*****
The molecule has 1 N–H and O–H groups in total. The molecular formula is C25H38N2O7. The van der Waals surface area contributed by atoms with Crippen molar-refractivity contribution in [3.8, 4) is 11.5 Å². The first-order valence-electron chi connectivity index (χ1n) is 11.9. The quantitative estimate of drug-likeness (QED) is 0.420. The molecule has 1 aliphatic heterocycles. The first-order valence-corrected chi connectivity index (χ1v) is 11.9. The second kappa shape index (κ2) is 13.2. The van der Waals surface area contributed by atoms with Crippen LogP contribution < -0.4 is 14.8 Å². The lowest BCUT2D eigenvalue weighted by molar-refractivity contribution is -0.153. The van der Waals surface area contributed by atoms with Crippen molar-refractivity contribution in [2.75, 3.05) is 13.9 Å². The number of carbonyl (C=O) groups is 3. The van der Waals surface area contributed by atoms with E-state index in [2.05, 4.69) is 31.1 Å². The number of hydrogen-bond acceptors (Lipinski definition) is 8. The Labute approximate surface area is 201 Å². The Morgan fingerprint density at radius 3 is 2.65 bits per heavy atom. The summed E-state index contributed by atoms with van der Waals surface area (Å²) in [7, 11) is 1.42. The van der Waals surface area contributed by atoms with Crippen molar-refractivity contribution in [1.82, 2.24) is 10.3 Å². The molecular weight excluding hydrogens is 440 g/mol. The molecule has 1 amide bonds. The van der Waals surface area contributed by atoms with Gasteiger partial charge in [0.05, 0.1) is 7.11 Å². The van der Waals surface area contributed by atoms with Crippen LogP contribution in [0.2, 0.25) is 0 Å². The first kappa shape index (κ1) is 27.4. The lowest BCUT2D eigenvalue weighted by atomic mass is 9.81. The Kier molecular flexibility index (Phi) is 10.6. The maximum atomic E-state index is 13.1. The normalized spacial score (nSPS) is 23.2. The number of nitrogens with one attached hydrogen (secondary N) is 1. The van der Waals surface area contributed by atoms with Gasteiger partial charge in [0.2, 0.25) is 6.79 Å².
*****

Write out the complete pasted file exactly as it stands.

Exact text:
The molecule has 1 N–H and O–H groups in total. The molecular formula is C25H38N2O7. The van der Waals surface area contributed by atoms with Crippen molar-refractivity contribution in [3.8, 4) is 11.5 Å². The first-order valence-electron chi connectivity index (χ1n) is 11.9. The quantitative estimate of drug-likeness (QED) is 0.420. The molecule has 1 aliphatic heterocycles. The first-order valence-corrected chi connectivity index (χ1v) is 11.9. The second kappa shape index (κ2) is 13.2. The van der Waals surface area contributed by atoms with Crippen LogP contribution < -0.4 is 14.8 Å². The lowest BCUT2D eigenvalue weighted by molar-refractivity contribution is -0.153. The van der Waals surface area contributed by atoms with Crippen molar-refractivity contribution in [2.75, 3.05) is 13.9 Å². The number of carbonyl (C=O) groups is 3. The van der Waals surface area contributed by atoms with E-state index in [2.05, 4.69) is 31.1 Å². The number of hydrogen-bond acceptors (Lipinski definition) is 8. The Labute approximate surface area is 201 Å². The Morgan fingerprint density at radius 3 is 2.65 bits per heavy atom. The summed E-state index contributed by atoms with van der Waals surface area (Å²) in [7, 11) is 1.42. The van der Waals surface area contributed by atoms with Crippen molar-refractivity contribution in [1.82, 2.24) is 10.3 Å². The molecular weight excluding hydrogens is 440 g/mol. The molecule has 1 amide bonds. The van der Waals surface area contributed by atoms with Gasteiger partial charge in [0.05, 0.1) is 7.11 Å². The van der Waals surface area contributed by atoms with Crippen LogP contribution in [0.2, 0.25) is 0 Å². The first kappa shape index (κ1) is 27.4. The lowest BCUT2D eigenvalue weighted by atomic mass is 9.81. The Kier molecular flexibility index (Phi) is 10.6. The maximum atomic E-state index is 13.1. The normalized spacial score (nSPS) is 23.2. The number of nitrogens with one attached hydrogen (secondary N) is 1. The van der Waals surface area contributed by atoms with Gasteiger partial charge in [0.2, 0.25) is 6.79 Å².